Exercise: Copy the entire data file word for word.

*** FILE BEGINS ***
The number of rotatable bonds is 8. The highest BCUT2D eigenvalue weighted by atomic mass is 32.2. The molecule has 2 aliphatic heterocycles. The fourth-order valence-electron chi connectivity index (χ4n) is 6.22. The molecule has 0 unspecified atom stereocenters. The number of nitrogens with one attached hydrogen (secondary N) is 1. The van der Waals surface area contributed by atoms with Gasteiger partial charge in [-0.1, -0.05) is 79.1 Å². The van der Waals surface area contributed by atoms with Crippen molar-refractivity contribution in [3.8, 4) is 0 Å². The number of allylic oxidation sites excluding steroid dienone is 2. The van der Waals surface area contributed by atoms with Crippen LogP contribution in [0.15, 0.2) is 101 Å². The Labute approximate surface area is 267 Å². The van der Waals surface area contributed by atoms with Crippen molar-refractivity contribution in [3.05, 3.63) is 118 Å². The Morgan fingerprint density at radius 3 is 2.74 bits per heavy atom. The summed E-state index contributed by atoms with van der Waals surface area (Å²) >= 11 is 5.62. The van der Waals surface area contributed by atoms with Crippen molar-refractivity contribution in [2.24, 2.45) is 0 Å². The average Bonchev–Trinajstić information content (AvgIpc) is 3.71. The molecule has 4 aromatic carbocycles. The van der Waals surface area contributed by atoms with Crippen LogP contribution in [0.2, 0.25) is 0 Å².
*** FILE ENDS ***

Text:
The number of rotatable bonds is 8. The highest BCUT2D eigenvalue weighted by atomic mass is 32.2. The molecule has 2 aliphatic heterocycles. The fourth-order valence-electron chi connectivity index (χ4n) is 6.22. The molecule has 0 unspecified atom stereocenters. The number of nitrogens with one attached hydrogen (secondary N) is 1. The van der Waals surface area contributed by atoms with Gasteiger partial charge in [-0.1, -0.05) is 79.1 Å². The van der Waals surface area contributed by atoms with Crippen molar-refractivity contribution in [3.8, 4) is 0 Å². The number of allylic oxidation sites excluding steroid dienone is 2. The van der Waals surface area contributed by atoms with Crippen LogP contribution in [0.15, 0.2) is 101 Å². The Labute approximate surface area is 267 Å². The van der Waals surface area contributed by atoms with Crippen molar-refractivity contribution in [3.05, 3.63) is 118 Å². The Morgan fingerprint density at radius 3 is 2.74 bits per heavy atom. The summed E-state index contributed by atoms with van der Waals surface area (Å²) >= 11 is 5.62. The van der Waals surface area contributed by atoms with Crippen molar-refractivity contribution in [2.24, 2.45) is 0 Å². The average Bonchev–Trinajstić information content (AvgIpc) is 3.71. The molecule has 4 aromatic carbocycles. The van der Waals surface area contributed by atoms with Crippen LogP contribution in [0.2, 0.25) is 0 Å².